it's simple: nothing can be done. nothing. the same as how nothing can be done about robbery or murder. you can try to scare the ever-living shit out of potential offenders with steep penalties, but that's about it. if a wacko wants to murder you, and wants to do it badly enough that he doesn't care about penalties, or thinks he's smart enough to get away with it, you're dead.

besides, the act of rape is only sometimes about sex. often, it's about power, and exerting power over someone else's will or agency. there's almost nothing we can do about those kinds of random attacks.

what we're talking about here is date rape, which usually happens within the context of familiarity, and which is much more common than stranger rape. women should not be made to feel that going out with friends dressed "sexy" is inviting rape. it's not. it's inviting the possibility of good sex and romance.

i think erostratus' rules are pretty good in date-rape situations, but i'd add another piece of advice: if you're too drunk to follow the rules, go home. if you stay, you've already taken the first step toward rape.

Posted by fefe | November 21, 2006 6:15 PM

So what happens when a woman shows interest in a guy (who has no evil intent in mind), but gets steadily drunker until she is no longer capable of true consent? It's easy to say that the man shouldn't proceed with sex, but bear in mind that he's likely to be pretty trashed by that stage, too, and there has been no hint of "no" from her up to that point.

I'm sure this sort of thing has led to more than a few regrets in the morning, on both sides of the bed. Problem is, the woman may call rape because she regrets the result -- and so could the man, but realistically, that is much less likely to happen.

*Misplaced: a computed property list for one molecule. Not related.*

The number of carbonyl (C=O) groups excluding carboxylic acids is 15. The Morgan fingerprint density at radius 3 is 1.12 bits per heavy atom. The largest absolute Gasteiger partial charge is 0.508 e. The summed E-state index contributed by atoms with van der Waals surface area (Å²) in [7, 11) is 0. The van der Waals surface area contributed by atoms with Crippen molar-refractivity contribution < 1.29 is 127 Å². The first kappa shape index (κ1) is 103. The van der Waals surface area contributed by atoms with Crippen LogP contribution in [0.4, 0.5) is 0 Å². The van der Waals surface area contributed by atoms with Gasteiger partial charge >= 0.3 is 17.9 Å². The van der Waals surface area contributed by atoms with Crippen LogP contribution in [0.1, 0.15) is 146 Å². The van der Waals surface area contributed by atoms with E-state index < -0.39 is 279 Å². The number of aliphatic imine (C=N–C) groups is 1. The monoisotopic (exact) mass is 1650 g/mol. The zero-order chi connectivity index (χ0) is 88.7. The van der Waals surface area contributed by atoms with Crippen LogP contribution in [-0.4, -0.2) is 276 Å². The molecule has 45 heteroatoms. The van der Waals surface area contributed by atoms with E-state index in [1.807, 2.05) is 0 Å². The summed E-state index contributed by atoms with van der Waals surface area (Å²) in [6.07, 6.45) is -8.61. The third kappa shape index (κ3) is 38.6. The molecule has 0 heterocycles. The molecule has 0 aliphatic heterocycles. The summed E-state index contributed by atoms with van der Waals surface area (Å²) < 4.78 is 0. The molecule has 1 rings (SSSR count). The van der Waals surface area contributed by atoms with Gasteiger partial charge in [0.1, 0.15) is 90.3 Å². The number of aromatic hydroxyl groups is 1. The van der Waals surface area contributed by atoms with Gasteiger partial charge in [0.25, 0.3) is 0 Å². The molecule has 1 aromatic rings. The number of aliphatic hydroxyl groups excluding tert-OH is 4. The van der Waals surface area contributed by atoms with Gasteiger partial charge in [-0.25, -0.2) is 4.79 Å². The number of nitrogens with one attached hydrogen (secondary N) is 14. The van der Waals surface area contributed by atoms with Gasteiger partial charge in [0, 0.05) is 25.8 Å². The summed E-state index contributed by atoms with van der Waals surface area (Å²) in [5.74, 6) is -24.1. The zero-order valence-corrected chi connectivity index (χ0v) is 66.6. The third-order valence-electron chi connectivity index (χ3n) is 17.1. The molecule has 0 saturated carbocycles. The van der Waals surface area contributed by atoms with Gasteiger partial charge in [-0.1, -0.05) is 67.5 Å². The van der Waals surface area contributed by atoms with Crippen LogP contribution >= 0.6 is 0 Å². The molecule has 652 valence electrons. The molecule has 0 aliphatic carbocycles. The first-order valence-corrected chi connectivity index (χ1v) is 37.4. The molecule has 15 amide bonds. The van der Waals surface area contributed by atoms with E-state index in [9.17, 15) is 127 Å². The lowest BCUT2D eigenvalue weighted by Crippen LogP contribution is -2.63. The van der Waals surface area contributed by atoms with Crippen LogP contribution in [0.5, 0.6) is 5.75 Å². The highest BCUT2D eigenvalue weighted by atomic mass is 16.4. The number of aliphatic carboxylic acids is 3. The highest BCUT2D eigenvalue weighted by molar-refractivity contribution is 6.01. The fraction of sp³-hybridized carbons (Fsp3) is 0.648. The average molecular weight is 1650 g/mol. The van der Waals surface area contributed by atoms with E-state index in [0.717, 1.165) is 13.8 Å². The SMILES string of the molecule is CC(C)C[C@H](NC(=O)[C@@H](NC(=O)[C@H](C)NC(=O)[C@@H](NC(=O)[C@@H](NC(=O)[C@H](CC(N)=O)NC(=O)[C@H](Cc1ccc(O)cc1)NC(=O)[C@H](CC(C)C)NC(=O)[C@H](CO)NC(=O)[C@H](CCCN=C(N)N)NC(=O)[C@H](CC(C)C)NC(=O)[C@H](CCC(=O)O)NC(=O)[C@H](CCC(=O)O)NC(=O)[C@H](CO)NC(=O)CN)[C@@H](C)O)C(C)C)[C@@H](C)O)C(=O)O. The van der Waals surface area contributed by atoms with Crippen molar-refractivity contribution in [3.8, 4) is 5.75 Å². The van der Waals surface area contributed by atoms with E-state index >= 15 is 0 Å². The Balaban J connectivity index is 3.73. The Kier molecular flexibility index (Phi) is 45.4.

I don't in any way agree with the "she deserved it" line, but I really don't know if there's any decent solution to this scenario. Erostratus' rules are great in theory, but how do you decide when someone is no longer capable of consent? Sure, I can clearly see she's drunk, but how drunk is too drunk? Add to that my own impaired judgement and now non-existant sexual inhibitions...

Posted by Tahn | November 21, 2006 6:41 PM

I think I already answered the "How drunk is too drunk [to be incapable of granting consent]?" question:

"Unsure? Keep it in your pants."

And FEFE provided the answer to the issue of the transgressor's drunkeness:

"if you're too drunk to follow the rules, go home. if you stay, you've already taken the first step toward rape."

Of course it's not always that simple. But as simple rules to remember go, they don't come much better.

Posted by erostratus | November 21, 2006 6:52 PM

The rules are simple, yes. But people aren't. Do you honestly think guys are going to just go home, leaving a woman whom they think is interested, because they've had a few too many?

One of alcohol's primary effects is to mask it's own effects, and it does so even when you know about it. Drunk people typically think they are quite capable of reading and/or giving consent. They're not going to think, "Dammit, I've had 10 drinks now, so I really shouldn't have sex with this lovely, willing lady."

Simple rules that can't be applied don't get us anywhere.

(BTW, I'm not trying to be argumentative; I really wish there was a way to solve this.)

Posted by Tahn | November 21, 2006 7:30 PM

If you're capable of telling when you should and shouldn't drive, then you're capable of telling when someone has or hasn't given explicit consent. If you can tell when someone else shouldn't drive, you can tell when someone isn't capable of giving consent.